GENEVA (Reuters) - The scandal over data privacy that is causing a headache for Facebook Inc (FB.O) shows just one aspect of the huge task of preparing the world for e-commerce, the United Nations trade and development agency UNCTAD said on Wednesday.
Facebook has faced a global outcry and its shares have slid in value after a whistleblower said data from millions of users was improperly harvested by consultancy Cambridge Analytica to target U.S. and British voters.
“The current debate about Facebook and data privacy vividly illustrates that most countries are ill-prepared for the digital economy,” UNCTAD Secretary-General Mukhisa Kituyi said in a statement.
Data privacy is just one of many boxes that national regulators need to tick if they hope to get a handle on e-commerce, UNCTAD’s head of internet and computer technology analysis Torbjörn Fredriksson told a news conference.
Other issues include legal questions related to e-transactions and e-signatures, consumer protection online, data protection, cybercrime, taxation and domain names.
“Then you look at trade logistics, especially to try to address what we call the tsunami of parcels, when people start ordering from online platforms instead of going to the retail shop that has bought everything in bulk,” he said.
In developing countries, internet purchases are still mainly paid for with cash on delivery, and central banks and finance ministries need to help ensure access to online payment systems, Fredriksson added.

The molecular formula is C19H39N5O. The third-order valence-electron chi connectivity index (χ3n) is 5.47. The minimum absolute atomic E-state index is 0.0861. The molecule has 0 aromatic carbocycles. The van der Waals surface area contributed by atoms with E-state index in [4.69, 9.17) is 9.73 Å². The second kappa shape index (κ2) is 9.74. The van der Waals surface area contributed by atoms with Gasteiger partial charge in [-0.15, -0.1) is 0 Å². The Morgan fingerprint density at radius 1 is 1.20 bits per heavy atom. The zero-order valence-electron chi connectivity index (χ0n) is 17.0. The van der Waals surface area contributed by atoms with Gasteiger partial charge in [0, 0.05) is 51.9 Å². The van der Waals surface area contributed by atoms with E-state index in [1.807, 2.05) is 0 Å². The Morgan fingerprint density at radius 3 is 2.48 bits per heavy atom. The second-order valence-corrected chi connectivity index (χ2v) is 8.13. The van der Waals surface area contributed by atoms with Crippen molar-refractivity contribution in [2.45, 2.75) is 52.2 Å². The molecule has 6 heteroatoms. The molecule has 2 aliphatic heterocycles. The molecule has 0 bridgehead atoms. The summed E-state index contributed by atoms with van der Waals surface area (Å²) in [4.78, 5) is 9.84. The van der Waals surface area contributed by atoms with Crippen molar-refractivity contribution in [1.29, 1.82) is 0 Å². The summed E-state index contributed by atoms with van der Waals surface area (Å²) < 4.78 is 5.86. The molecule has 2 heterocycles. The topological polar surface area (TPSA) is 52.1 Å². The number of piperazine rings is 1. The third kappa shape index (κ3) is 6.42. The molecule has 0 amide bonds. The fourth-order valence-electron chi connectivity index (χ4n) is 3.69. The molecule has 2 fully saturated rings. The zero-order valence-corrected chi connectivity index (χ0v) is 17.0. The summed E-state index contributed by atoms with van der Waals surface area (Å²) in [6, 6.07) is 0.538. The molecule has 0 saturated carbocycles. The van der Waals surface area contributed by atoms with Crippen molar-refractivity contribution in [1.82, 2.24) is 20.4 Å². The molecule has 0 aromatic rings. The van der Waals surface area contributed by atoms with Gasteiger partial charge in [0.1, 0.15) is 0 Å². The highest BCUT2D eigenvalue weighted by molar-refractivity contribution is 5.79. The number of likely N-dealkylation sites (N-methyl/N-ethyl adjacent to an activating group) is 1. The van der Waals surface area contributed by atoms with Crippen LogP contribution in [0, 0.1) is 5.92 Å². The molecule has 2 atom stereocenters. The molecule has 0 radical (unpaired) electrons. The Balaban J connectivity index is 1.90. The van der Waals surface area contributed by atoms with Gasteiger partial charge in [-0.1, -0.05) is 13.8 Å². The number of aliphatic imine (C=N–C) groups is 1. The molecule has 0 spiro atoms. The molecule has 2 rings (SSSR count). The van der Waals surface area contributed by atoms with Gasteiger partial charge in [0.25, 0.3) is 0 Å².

But most developing countries are still unclear about whose job it is to coordinate e-commerce, he said.
Without online payments, local firms would struggle to export on international e-commerce platforms such as Amazon (AMZN.O) and Ali Baba (BABA.N), while the flood of imports risks creating a trade imbalance.
“There is some concern that ... there is a risk of concentration of markets among the big platforms,” Fredriksson said, adding that UNCTAD was working on ways to address the problem.
Although rich countries are thinking about how they need to adapt, poorer countries are largely flying blind, with no data for example on e-commerce circumventing national trade rules, which could help the traffic in counterfeit goods.
“There are concerns about jobs that may be lost, taxation, customs revenue, there’s a whole range of issues that are challenges more than opportunities perhaps,” Fredriksson said.
“Governments are increasingly looking at it, but whether they are looking at it enough is another issue.”
Reporting by Tom Miles; Editing by Catherine Evans